Treasures of the Past

I had an unusual experience recently. I saw a picture of me – taken in the 19th century.  It was very unsettling. It also started a new passion to explore in my retirement.

No – the cover photo isn’t the one. You’ll have to read further to see it.

The last several weeks, I’ve been very busy dealing with the health issues of my mother-in-law, and the strain was taking its toll on my usually sunny nature. In the midst of the madness, I received an unexpected pick-me-up. A box of old family photos my aunt found in her closet. My spirits raised immediately.

I had a wonderful hour going through the photos, most of which had notations on the back with the names of those in the picture and sometimes the date. The cover picture is my grandmother’s great-grandmother Mary, who was born in 1813. I lost count of the ‘greats’ there, so please bear with my chosen phrase. That picture was taken in 1899, when she was a venerable 86.  I’ll bet she ruled that family with a rod of iron. I know I’d jump if she ever asked for anything. Just pondering all the events she saw in her long life was fascinating. Not to mention the fact she was brave enough to sit for a picture at that age. They didn’t have the term “badass” in the 1899, but if they did, her picture would be next to the definition.

This next one I found is of my scandalous great grandmother, Athalea, who when my great grandfather ran off leaving her with a baby and no support, dropped her only daughter off with her sister to periodically raise whilst she traveled, married and buried two more husbands, and had a generally wonderful time. I remember her as always so well dressed, immaculate, and very proper, but I wish I knew her when she was young. I’d bet she would be such fun after a few martinis on Girl’s Night Out. I wear her engagement ring every day in her memory, and that of my grandmother. Check out that fabulous hat. Photo is circa 1890s.


Her elder sister Marie Antoinette (don’t you love the names?) was the responsible one. She raised my grandmother, was the family historian, and took wonderful care of everything she had. I vaguely remember her, but I have most of her beautiful furniture, and all of her books – a collection now worthy of notice. This picture was taken in the late 1880s. Just look at that wonderful neckline of her dress.


Now to the shocking surprise. There was a middle sister named Alberta that my mother and her sisters didn’t know about. According to the back of the picture, she died in 1922, before my mother and her sisters were born, so I guess there is some justification for our ignorance. In my research, I discovered the knot of ribbon on her chest was something from the DAR (Daughters of the American Revolution), a group she and her sisters belonged to for many years. The inscription makes me think this picture celebrated her initiation. While that’s a gorgeous dress, I’ll bet that corset she wore was very uncomfortable. I’ll have to remember that when I complain I have to wear stockings.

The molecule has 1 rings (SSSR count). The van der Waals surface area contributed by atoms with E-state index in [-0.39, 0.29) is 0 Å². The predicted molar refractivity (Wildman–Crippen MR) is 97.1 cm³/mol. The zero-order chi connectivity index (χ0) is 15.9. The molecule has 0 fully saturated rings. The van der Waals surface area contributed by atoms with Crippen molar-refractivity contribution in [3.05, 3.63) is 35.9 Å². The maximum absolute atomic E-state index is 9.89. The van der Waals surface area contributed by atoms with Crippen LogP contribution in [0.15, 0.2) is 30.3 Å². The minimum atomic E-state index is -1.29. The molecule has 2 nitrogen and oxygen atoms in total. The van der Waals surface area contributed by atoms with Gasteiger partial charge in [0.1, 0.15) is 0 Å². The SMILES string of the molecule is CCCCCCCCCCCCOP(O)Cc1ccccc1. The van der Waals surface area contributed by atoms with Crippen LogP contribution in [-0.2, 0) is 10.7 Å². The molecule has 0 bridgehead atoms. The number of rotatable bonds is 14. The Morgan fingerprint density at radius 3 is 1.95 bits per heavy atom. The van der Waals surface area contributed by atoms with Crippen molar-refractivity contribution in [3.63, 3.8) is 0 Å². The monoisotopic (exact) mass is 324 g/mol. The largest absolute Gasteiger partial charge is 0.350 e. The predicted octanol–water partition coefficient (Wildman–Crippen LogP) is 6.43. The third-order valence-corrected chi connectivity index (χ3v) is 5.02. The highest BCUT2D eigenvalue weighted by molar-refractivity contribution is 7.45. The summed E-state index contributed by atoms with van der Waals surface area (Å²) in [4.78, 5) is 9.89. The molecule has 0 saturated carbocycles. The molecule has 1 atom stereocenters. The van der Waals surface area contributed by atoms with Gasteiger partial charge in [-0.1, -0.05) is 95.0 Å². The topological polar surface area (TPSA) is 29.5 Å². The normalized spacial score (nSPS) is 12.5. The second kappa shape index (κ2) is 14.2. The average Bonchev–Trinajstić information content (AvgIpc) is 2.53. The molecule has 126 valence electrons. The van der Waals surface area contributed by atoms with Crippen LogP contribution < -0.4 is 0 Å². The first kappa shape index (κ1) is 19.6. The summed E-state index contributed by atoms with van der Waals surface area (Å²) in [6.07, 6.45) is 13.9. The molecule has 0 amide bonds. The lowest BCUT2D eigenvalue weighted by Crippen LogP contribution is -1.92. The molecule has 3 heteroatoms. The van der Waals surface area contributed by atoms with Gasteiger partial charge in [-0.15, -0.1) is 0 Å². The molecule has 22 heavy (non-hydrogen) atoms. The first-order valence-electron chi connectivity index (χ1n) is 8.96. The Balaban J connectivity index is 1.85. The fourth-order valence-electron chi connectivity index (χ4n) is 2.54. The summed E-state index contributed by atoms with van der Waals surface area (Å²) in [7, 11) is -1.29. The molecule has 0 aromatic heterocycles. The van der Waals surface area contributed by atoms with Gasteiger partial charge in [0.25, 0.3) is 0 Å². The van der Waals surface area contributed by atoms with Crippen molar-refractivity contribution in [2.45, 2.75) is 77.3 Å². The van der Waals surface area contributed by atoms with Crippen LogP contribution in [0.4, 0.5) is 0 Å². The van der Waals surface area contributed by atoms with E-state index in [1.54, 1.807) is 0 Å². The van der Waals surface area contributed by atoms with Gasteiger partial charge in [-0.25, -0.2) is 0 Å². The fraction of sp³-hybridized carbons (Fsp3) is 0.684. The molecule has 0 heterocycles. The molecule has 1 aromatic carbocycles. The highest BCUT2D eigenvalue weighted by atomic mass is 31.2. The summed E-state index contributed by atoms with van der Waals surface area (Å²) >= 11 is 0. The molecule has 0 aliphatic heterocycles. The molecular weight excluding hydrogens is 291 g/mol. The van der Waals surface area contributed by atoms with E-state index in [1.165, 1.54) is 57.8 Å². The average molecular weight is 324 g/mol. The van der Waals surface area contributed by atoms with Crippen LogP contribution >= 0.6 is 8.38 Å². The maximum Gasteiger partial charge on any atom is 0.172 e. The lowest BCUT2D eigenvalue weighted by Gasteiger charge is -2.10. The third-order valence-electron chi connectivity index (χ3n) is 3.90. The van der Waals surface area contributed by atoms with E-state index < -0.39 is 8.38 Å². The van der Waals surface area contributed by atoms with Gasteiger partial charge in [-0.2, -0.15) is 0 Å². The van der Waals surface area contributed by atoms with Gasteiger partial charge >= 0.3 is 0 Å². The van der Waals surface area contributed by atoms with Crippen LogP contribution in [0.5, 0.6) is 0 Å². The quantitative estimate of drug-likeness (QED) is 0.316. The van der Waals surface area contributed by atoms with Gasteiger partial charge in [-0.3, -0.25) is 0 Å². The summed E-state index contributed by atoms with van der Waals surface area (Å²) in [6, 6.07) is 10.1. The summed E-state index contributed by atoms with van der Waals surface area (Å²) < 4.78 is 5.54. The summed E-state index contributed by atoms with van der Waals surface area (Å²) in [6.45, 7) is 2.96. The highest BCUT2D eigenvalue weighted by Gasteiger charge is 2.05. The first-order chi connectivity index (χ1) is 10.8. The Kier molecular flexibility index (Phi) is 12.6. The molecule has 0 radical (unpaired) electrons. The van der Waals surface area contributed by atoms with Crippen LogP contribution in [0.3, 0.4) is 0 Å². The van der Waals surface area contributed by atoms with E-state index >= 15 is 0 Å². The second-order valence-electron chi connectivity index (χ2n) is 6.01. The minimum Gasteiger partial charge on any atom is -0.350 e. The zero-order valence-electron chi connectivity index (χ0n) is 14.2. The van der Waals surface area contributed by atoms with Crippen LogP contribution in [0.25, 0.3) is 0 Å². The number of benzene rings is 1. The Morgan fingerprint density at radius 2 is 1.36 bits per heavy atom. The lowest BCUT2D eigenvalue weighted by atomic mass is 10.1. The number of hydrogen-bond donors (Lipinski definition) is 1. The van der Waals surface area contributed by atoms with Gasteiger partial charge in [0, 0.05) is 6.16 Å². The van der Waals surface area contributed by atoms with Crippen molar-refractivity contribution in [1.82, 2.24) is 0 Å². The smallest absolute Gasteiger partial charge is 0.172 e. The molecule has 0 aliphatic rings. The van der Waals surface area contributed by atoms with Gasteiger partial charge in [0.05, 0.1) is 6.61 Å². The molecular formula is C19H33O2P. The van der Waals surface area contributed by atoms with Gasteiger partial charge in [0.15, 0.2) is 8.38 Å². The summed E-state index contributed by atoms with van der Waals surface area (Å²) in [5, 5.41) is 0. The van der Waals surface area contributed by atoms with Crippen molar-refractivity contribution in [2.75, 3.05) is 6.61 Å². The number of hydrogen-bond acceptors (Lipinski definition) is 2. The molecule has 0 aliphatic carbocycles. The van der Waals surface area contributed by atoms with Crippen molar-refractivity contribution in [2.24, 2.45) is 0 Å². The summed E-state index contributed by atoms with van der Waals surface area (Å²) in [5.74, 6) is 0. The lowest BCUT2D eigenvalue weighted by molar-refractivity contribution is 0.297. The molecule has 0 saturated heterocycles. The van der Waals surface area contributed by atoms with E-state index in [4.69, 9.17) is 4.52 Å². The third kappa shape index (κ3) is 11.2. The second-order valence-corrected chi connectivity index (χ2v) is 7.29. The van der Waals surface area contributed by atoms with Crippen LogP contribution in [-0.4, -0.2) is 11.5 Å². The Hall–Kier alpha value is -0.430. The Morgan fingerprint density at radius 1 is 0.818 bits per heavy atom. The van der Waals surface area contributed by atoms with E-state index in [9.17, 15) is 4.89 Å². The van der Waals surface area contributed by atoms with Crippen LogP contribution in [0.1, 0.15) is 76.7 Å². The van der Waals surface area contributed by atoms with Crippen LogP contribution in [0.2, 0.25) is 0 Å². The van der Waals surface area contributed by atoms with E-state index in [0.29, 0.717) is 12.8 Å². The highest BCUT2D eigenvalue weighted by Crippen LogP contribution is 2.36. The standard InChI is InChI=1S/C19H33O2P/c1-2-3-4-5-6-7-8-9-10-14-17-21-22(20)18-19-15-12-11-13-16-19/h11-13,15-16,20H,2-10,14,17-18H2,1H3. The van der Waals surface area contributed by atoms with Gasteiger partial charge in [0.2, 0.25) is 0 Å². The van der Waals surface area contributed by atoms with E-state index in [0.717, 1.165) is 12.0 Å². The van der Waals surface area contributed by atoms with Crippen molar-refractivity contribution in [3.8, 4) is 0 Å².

When I called Mom with the news, she said that I must be ‘mistaken’. That’s polite Mom-speak for “You don’t know what you’re talking about.” She maintained there were only 2 sisters and one brother. I took great pleasure in letting her know that this woman is indeed a relative because I’m a dead ringer for her. Judge for yourself, and see why I was a bit freaked out.

I took the box down to Carmel to show Mom, to prove I’m not delusional. She eventually agreed, when she saw the resemblance, that this has to be another aunt, and we started going through the old pictures she has. We were happy to find someone in a group picture that we now think is Aunt Alberta, later in life. Mom said since I’m the one who found this, it’s now my responsibility to find out who she is.

She just effectively gave me the new role of family historian, taking up where Aunt Nettie left off.

I’m good with that. While I don’t know if my son or the children of other family members will ever care, it’s something that needs to be done. I’ve started digging through online records for that time, and while I’ve just scratched the surface, it’s a start. I’ve decided to expand it a bit, and while I can’t find anything yet on my father’s side, I’m hoping something will turn up eventually. Record keeping in Ireland in the 1800s was, well, a bit sporadic, to say the least, but I’m not giving up now.

The best part about it? I’m doing this for just for me. I’m just glad my parents didn’t name me Alberta.